State environmental regulators are nearing a long-awaited decision on a permit to expand a hazardous waste facility in Detroit.
U.S. Ecology first applied for a permit to expand storage capacity ten-fold at its Detroit North facility in 2015. But the application stalled in the face of major political and community opposition.
Some residents and activists have major concerns. They question whether the Michigan Department of Environmental Quality permitting process is stringent enough, and whether environmental monitoring will be adequate for the new proposed scale of the facility.
They also note that the U.S. Ecology has numerous violations for discharging high levels of some chemicals into Detroit’s sewer system, though the company notes those violations have been reduced dramatically in the past couple of years.
Reverend D. Alexander Bullock says the concerns are valid.
“You’ve got a small agency [MDEQ] that can’t really do the job, you’ve got a corporation that we’re not sure we can trust to do it, and you’ve got a state government and the city of Detroit that may be dropping the ball,” Bullock said.
Both the Detroit City Council and Hamtramck City Council (that city also adjoins the Detroit North facility) have passed resolutions opposing the expansion, and local politicians including the area's State Rep. Isaac Robinson have also lined up to object.
Nick Leonard, executive director of the Great Lakes Environmental Law Center, questions why MDEQ would continue to waive groundwater and soil monitoring requirements at the facility.
But Leonard and others also ask why a facility in this particular community—with its largely low-income, African-American and immigrant populations—would be targeted for expansion.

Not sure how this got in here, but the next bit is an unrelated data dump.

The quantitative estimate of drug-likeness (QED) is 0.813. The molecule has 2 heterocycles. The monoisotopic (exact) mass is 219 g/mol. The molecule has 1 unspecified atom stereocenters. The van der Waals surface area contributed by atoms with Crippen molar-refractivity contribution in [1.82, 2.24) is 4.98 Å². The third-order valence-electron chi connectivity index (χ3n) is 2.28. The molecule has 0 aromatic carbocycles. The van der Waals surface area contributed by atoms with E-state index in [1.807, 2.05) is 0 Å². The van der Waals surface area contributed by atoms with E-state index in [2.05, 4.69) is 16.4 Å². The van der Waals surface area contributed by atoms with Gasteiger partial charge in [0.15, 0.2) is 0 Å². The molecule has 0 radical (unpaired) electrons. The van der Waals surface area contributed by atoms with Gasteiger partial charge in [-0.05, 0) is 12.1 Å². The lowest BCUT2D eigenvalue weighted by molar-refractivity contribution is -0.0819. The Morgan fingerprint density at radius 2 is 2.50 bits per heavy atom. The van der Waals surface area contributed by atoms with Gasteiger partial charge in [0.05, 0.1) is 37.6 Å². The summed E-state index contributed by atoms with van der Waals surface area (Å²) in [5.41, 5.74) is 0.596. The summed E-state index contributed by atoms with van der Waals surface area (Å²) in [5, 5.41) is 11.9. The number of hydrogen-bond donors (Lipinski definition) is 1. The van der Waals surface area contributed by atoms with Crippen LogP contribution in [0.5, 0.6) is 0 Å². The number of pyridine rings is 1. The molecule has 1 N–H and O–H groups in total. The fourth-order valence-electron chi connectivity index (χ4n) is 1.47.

Leonard says that’s an environmental injustice. “They are seen as the paths of least resistance. They are seen as groups that don’t have the political power to stop these things from being located in their backyard,” he said.
U.S. Ecology spokesman John Truscott says the expansion is mostly about expanding storage, not increased treatment of hazardous waste materials. He points out that the facility has been operating there in some form for 50 years, and is there because it’s near manufacturing facilities that are some of its customers.
As for whether the environmental permitting and monitoring is adequate, “The DEQ is really tough, and they do not let anything slip by,” Truscott said. “Our experience has been across the board that they are very good and very tough regulators.”
The MDEQ planned to hold a final community meeting on the proposed permit in Hamtramck Thursday, with translators provided for the Yemeni and Bangladeshi communities, who critics said had been left out of the process. The agency is expected to finally make a decision on the permit soon after that.